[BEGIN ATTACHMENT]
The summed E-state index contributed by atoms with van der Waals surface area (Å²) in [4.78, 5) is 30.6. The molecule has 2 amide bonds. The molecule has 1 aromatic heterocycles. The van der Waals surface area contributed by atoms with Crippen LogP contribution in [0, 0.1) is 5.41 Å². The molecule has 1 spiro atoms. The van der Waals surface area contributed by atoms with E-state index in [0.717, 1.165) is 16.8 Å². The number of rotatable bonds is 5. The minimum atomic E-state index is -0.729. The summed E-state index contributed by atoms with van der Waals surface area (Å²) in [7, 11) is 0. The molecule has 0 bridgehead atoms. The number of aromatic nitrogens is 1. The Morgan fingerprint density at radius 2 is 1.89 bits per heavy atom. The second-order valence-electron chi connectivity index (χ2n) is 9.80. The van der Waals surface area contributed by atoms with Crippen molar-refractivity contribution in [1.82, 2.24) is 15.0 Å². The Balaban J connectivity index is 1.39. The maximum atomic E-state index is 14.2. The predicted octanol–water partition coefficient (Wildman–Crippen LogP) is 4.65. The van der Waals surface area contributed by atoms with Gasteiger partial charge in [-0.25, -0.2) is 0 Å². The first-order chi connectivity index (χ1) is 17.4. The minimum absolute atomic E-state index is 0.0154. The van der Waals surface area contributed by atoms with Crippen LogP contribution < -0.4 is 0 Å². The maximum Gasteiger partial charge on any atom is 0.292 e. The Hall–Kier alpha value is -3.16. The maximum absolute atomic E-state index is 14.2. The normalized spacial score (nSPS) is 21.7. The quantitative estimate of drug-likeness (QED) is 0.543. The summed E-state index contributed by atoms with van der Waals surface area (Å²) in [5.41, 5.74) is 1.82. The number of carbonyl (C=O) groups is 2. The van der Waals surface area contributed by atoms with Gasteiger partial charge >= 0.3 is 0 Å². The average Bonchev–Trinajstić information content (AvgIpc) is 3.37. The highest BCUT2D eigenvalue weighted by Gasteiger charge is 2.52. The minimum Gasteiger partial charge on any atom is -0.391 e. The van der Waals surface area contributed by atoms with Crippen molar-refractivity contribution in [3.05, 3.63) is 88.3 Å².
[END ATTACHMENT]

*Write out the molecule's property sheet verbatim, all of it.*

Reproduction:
The summed E-state index contributed by atoms with van der Waals surface area (Å²) in [4.78, 5) is 30.6. The molecule has 2 amide bonds. The molecule has 1 aromatic heterocycles. The van der Waals surface area contributed by atoms with Crippen LogP contribution in [0, 0.1) is 5.41 Å². The molecule has 1 spiro atoms. The van der Waals surface area contributed by atoms with E-state index in [0.717, 1.165) is 16.8 Å². The number of rotatable bonds is 5. The minimum atomic E-state index is -0.729. The summed E-state index contributed by atoms with van der Waals surface area (Å²) in [7, 11) is 0. The molecule has 0 bridgehead atoms. The number of aromatic nitrogens is 1. The Morgan fingerprint density at radius 2 is 1.89 bits per heavy atom. The second-order valence-electron chi connectivity index (χ2n) is 9.80. The van der Waals surface area contributed by atoms with Crippen molar-refractivity contribution in [1.82, 2.24) is 15.0 Å². The Balaban J connectivity index is 1.39. The maximum atomic E-state index is 14.2. The predicted octanol–water partition coefficient (Wildman–Crippen LogP) is 4.65. The van der Waals surface area contributed by atoms with Gasteiger partial charge in [-0.25, -0.2) is 0 Å². The first-order chi connectivity index (χ1) is 17.4. The minimum absolute atomic E-state index is 0.0154. The van der Waals surface area contributed by atoms with Crippen LogP contribution < -0.4 is 0 Å². The maximum Gasteiger partial charge on any atom is 0.292 e. The Hall–Kier alpha value is -3.16. The maximum absolute atomic E-state index is 14.2. The normalized spacial score (nSPS) is 21.7. The quantitative estimate of drug-likeness (QED) is 0.543. The summed E-state index contributed by atoms with van der Waals surface area (Å²) in [5.41, 5.74) is 1.82. The number of carbonyl (C=O) groups is 2. The van der Waals surface area contributed by atoms with Gasteiger partial charge >= 0.3 is 0 Å². The average Bonchev–Trinajstić information content (AvgIpc) is 3.37. The highest BCUT2D eigenvalue weighted by Gasteiger charge is 2.52. The minimum Gasteiger partial charge on any atom is -0.391 e. The van der Waals surface area contributed by atoms with Crippen molar-refractivity contribution in [3.05, 3.63) is 88.3 Å².